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Russia Report: June 18, 2004

18 June 2004, Volume 4, Number 23
With just a few words, President Vladimir Putin this week appeared to defuse three growing crises, one on the stock market, one on the domestic banking market, and the other involving Russia's bilateral relationship with the United Kingdom.

In comments to reporters during an official visit to Tashkent on 17 June, Putin said, "The Russian administration, government, and economic authorities are not interested in bankrupting a company like Yukos." Traders eagerly seized on Putin's comments, and the company's shares soared in trading on the Russian stock exchange by more than one-third that day. The RTS benchmark rose by 10 percent.

On 11 June, in one of his televised daily meetings with senior government officials, Putin called on Central Bank Chairman Sergei Ignatev not to undertake any "mopping-up operations in the banking sector," thus reassuring jittery sector officials who feared the existence of a "blacklist" of banks suspected of money laundering.

Similarly, a budding controversy over the British Council, the cultural wing of the British Embassy, seemed to fade away just days after Putin promised British Prime Minister Tony Blair during the Group of Eight (G-8) summit in Sea Island, Georgia, that he would look into the matter.

The British Council came under scrutiny last week when media reported that the Interior Ministry was investigating it for allegedly violating tax laws. The council, which is funded by the British government, promotes British culture abroad and organizes English-language courses. The Russian Foreign Ministry on 8 June issued a statement saying that the council does not have diplomatic status and is engaged in commercial activities, namely the language courses it runs. British Embassy spokesman Richard Turner countered that while the council takes in money for English lessons, that money is then funneled back into its programs. He added that the council suffers an annual net loss of 5.5 million pounds ($10.1 million) on its Russian operations.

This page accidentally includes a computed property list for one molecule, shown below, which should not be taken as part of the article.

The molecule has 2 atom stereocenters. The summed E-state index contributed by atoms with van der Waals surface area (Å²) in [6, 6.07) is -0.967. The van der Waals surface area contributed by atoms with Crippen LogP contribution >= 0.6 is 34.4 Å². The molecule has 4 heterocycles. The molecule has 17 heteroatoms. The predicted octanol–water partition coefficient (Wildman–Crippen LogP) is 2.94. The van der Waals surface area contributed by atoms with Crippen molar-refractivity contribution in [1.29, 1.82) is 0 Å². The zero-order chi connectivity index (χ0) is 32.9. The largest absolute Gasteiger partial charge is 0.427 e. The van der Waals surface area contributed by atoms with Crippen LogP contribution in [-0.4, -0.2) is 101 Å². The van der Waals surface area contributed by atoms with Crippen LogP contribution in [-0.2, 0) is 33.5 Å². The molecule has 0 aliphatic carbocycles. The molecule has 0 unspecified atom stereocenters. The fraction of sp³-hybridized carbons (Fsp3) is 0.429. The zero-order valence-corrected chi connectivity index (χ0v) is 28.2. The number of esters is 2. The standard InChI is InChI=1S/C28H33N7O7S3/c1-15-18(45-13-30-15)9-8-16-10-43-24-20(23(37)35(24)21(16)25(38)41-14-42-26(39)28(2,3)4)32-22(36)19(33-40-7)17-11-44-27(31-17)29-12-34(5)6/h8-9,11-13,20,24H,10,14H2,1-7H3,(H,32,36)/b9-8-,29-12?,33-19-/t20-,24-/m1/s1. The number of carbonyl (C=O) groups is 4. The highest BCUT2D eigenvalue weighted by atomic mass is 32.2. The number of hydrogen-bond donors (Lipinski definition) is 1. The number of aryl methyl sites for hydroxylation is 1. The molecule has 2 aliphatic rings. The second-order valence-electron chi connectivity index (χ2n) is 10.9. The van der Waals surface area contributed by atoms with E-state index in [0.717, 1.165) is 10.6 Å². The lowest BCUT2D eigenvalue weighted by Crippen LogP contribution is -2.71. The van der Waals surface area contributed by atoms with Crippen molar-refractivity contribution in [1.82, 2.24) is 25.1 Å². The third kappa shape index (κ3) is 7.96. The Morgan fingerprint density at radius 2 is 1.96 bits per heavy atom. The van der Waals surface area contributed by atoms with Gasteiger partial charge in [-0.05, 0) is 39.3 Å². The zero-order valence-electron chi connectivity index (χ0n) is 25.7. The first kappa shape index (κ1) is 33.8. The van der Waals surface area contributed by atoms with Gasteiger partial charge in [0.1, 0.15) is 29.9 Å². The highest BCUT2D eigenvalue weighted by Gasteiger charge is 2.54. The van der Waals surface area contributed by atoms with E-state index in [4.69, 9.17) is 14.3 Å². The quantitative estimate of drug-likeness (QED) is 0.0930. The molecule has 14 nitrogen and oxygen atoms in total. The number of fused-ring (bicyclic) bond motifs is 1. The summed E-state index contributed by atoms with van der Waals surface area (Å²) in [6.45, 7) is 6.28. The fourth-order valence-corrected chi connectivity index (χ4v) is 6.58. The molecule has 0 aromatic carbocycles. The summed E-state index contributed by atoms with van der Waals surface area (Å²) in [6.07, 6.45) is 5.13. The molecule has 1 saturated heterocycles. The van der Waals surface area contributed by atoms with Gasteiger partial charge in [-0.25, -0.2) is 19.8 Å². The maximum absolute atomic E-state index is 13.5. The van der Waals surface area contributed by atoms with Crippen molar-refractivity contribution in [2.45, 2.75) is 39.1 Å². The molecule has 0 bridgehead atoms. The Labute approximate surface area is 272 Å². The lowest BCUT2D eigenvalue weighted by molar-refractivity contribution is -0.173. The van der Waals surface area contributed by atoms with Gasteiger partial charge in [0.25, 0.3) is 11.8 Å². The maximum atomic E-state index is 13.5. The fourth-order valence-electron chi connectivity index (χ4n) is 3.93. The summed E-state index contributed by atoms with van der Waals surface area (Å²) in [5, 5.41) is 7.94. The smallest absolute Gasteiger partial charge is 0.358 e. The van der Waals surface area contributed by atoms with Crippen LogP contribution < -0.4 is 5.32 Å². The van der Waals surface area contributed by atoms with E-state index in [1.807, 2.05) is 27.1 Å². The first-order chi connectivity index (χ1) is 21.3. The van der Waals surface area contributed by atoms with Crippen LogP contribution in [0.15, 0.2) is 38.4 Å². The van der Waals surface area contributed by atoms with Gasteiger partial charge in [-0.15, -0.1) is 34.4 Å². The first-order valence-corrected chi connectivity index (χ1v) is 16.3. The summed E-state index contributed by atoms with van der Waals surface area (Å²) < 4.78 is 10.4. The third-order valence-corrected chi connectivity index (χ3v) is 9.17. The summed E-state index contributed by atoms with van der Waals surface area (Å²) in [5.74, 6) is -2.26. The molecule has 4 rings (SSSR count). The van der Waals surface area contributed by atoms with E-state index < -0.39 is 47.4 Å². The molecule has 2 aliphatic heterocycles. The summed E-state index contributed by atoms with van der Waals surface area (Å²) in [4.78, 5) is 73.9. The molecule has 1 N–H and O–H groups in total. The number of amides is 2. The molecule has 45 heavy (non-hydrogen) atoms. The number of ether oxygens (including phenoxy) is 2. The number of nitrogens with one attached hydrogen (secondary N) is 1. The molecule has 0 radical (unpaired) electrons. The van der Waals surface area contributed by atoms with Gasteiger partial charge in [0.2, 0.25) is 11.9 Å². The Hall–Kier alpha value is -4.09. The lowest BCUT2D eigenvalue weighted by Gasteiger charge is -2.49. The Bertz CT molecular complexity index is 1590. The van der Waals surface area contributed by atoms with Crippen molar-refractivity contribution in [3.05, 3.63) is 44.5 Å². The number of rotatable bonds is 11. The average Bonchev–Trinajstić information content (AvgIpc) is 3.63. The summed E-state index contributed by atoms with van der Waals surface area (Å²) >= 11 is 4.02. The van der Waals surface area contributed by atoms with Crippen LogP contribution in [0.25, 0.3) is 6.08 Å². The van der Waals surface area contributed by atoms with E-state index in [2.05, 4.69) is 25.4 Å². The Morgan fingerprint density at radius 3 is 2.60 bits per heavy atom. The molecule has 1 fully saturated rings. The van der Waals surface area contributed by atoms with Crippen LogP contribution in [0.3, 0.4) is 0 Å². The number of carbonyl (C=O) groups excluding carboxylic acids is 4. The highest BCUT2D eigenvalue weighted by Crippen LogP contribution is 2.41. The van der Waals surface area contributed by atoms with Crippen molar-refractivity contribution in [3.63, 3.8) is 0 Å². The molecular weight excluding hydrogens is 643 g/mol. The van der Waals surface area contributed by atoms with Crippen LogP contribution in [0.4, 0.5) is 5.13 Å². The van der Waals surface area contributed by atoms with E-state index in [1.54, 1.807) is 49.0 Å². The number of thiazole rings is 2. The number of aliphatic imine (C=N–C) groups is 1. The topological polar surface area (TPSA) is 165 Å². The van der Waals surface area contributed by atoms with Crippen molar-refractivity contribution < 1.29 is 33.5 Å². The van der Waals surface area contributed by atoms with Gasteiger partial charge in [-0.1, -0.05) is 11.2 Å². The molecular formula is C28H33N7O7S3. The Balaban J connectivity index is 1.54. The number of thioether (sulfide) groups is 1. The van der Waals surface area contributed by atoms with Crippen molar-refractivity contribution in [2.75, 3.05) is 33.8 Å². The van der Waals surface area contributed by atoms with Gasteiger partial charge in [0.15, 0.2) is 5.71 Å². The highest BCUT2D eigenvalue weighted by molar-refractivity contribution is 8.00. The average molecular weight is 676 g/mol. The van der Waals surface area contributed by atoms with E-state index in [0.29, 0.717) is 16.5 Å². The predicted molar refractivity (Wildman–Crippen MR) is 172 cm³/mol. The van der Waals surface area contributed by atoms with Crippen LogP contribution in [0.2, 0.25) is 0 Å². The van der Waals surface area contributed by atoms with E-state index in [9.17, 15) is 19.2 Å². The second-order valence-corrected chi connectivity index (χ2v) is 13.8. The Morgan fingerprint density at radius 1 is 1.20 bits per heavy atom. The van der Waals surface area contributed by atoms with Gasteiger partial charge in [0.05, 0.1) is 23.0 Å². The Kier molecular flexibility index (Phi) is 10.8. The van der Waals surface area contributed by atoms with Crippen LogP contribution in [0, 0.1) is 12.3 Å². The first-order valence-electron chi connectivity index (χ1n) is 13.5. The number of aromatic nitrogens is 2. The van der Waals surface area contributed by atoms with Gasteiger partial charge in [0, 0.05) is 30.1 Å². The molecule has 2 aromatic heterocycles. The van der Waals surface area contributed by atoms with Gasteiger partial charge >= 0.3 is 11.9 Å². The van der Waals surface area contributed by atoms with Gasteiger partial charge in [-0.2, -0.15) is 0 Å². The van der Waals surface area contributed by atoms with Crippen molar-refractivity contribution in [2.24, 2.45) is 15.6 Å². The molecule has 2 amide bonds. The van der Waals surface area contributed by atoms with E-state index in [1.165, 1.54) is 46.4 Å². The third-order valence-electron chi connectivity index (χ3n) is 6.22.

After a quick word from Blair to Putin on the sidelines of the G-8 summit on 9 June, the taxmen retreated. "Kommersant-Daily" on 15 June quoted an Interior ministry spokeswoman as saying that the ministry does not plan to file any charges against the council and the conflict can now be considered resolved.

Panic in the interbank market also seemed to dissolve as quickly as the hubbub over the British Council. Just last week, bankers were describing the situation as increasingly reminiscent of the 1995 banking crisis. Many banks had stopped extending credits to one another. Orgresbank First Deputy Chairman Igor Bulantsev told "Vedomosti" on 7 June that the "situation is clearly panic." "Kommersant-Daily" reported the same day that a blacklist of dozens of banks that the Central Bank and Federal Financial Monitoring Service are planning to audit was circulating in the sector.

During his televised meeting with Putin on 11 June, Ignatev did not comment directly on rumors of a blacklist. He said only that revoking Sodbiznesbank's license on suspicion of money laundering and other "tough measures" to prevent money laundering might have "affected the mood of Moscow bankers and created some tensions on the Moscow interbank credit market." Putin weighed in, saying that order should be established in the banking system but it should be done cautiously and "precisely."

By this week, the mood on the banking market had calmed down. Whether it was Putin's words or the Central Bank's effort to increase liquidity by lowering refinancing rates and reserve requirements, only bankers know for sure. Meanwhile, the stock market responded enthusiastically to Putin's reassurances regarding Yukos. As was the case in the banking markets, traders and issuers have become wary of abrupt shifts in government policy. In addition, the prospect of the bankruptcy of Russia's second-largest oil company seemed all too real. What is striking about all three incidents is Putin's increasing willingness to step into the fray, and even to render not only an opinion but an order.

And this week was not unique. During the hubbub over the State Duma's law on public demonstrations, Putin reportedly pitched in personally to redraft certain features of the bill, making it more liberal -- although not liberal enough, according to some critics (see "RFE/RL Newsline," 27 April 2004).